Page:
This Second Volume of the Second Series of the Harrow School Register was edited by J. H. Stogdon and published in 1925. The boys are listed by term of entrance, and then alphabetically by surname and christian names (in bold). Next, in brackets and in italics, is the school house to which he belonged - or, H. B. indicating a day boy whose family lived in Harrow. Stogdon then gives the father's surname and initials, and address. In cases where the boy was prominent in sports at school, or won academic prizes, scholarships &c., that is given; then the year of leaving the school; a synopsis of his career; and, where known, his address as of 1925, in italics.
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Boys entering Harrow School
 (1895)
Boys entering Wellington College in Berkshire (1895)
Wellington College, near Wokingham, was originally founded for the education of sons of military officers. A register of boys entering the school from First Term 1859 to Michaelmas 1933 was compiled by F. G. Lawrence for the Old Wellingtonian Society. In each entry the boy's name is given in full, in bold, surname first; age at entry (usually 11 to 14); then, in brackets, the name of the dormitory or house to which he belonged, in italics, with the years of his stay; then his father's name (usually surname and initials, but not christian name) with military decorations where appropriate. School prefects and captains are noted as such; if the boy played cricket for the school, XI with the years; academic honours, scholarships, &c.; a brief biography; and date of death, or (where known) address in 1933. Year of marriage is given, and sometimes the wife's name and/or her father's name. Clearly, those boys who kept contact with the school and/or had distinguished military careers have detailed entries; others disappeared into oblivion on leaving.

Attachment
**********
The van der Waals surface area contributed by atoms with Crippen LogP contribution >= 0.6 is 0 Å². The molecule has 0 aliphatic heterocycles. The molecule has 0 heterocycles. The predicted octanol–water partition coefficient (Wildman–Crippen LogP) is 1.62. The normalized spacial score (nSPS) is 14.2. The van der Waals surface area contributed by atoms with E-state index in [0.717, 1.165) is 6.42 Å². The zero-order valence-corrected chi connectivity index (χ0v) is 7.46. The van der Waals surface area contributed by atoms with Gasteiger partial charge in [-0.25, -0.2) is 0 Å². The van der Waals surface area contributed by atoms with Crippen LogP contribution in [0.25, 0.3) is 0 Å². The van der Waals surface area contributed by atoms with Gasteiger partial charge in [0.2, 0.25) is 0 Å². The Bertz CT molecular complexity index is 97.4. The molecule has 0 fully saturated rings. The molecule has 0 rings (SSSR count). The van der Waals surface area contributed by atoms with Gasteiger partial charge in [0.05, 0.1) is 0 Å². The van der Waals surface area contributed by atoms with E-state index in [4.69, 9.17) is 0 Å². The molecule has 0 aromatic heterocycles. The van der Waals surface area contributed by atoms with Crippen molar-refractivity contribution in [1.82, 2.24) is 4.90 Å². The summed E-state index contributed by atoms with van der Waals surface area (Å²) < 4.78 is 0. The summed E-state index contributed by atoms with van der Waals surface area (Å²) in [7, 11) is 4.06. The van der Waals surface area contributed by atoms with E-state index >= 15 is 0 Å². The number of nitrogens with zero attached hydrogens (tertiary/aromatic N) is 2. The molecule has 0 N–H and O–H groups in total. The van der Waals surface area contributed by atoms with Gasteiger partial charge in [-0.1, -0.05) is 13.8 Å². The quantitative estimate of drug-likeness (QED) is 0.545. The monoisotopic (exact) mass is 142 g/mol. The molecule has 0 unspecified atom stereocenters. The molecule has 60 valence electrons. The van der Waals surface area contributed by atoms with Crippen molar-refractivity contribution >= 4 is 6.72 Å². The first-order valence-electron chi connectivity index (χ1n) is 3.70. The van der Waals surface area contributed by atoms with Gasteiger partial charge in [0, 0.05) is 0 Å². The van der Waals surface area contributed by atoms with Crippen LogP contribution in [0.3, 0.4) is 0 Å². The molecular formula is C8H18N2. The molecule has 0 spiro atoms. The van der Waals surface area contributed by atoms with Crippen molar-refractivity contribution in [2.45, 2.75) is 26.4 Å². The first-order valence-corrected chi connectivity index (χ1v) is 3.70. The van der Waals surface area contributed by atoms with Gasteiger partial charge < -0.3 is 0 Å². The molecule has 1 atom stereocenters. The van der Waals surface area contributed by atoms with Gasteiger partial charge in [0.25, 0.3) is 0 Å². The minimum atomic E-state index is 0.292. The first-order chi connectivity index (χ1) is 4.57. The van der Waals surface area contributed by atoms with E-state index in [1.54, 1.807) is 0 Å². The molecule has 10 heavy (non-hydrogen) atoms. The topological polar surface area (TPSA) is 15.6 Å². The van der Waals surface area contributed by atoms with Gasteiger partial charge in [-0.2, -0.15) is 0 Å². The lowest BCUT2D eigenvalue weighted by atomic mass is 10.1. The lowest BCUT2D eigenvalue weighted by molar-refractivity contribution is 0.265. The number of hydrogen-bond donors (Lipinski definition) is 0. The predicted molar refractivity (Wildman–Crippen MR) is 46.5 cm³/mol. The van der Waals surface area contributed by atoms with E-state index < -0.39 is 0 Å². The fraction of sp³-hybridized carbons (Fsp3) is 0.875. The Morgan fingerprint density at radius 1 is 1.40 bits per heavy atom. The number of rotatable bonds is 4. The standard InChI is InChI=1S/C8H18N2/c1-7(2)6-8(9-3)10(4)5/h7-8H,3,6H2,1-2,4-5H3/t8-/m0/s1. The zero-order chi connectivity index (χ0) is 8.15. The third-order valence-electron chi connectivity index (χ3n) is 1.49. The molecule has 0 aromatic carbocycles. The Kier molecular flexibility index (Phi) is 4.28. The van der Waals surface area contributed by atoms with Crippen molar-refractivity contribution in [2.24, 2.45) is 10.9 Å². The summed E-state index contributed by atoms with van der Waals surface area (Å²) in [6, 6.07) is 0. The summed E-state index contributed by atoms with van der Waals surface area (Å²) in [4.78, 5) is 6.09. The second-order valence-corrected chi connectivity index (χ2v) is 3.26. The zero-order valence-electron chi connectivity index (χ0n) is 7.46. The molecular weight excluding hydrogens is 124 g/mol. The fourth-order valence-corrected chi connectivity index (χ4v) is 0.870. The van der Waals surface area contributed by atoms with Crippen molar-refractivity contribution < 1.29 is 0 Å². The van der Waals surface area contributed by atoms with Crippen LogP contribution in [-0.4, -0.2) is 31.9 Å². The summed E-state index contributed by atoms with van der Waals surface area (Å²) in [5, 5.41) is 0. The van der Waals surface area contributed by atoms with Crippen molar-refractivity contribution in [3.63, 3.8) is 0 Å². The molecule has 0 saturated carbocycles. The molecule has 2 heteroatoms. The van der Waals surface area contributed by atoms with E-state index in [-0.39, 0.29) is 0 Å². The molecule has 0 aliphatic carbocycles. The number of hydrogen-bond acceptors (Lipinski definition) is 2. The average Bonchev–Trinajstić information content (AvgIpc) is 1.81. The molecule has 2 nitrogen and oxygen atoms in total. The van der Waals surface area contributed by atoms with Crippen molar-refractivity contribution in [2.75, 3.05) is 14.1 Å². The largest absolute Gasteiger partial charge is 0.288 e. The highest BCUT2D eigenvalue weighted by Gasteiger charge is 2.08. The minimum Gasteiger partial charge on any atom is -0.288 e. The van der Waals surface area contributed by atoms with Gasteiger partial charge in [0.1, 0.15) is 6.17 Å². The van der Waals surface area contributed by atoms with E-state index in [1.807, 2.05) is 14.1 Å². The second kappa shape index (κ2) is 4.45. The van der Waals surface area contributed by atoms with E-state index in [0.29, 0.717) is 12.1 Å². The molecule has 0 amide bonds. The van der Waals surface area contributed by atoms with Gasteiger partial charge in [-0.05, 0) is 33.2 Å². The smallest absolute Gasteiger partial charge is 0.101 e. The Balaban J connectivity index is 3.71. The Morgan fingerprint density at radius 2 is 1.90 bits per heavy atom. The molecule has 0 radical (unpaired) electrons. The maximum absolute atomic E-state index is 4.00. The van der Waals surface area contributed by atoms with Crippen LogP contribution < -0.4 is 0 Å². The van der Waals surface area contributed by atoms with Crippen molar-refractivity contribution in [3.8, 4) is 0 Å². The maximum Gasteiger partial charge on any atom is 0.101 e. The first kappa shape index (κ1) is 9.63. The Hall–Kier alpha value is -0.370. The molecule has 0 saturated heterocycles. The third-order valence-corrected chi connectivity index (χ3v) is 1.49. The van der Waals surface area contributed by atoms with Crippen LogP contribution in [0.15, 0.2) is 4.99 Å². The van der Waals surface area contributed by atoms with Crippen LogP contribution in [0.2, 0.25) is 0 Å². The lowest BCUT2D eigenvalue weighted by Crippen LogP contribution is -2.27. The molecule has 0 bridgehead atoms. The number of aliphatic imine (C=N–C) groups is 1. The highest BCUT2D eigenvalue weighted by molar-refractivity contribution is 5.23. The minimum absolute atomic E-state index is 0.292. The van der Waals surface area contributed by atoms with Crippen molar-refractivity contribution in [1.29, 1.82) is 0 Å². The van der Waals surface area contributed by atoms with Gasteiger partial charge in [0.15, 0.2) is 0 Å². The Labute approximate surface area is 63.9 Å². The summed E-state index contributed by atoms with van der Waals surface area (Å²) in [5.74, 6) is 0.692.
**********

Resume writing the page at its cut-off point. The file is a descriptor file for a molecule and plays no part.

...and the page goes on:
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Boys entering Wellington College in Berkshire
 (1895)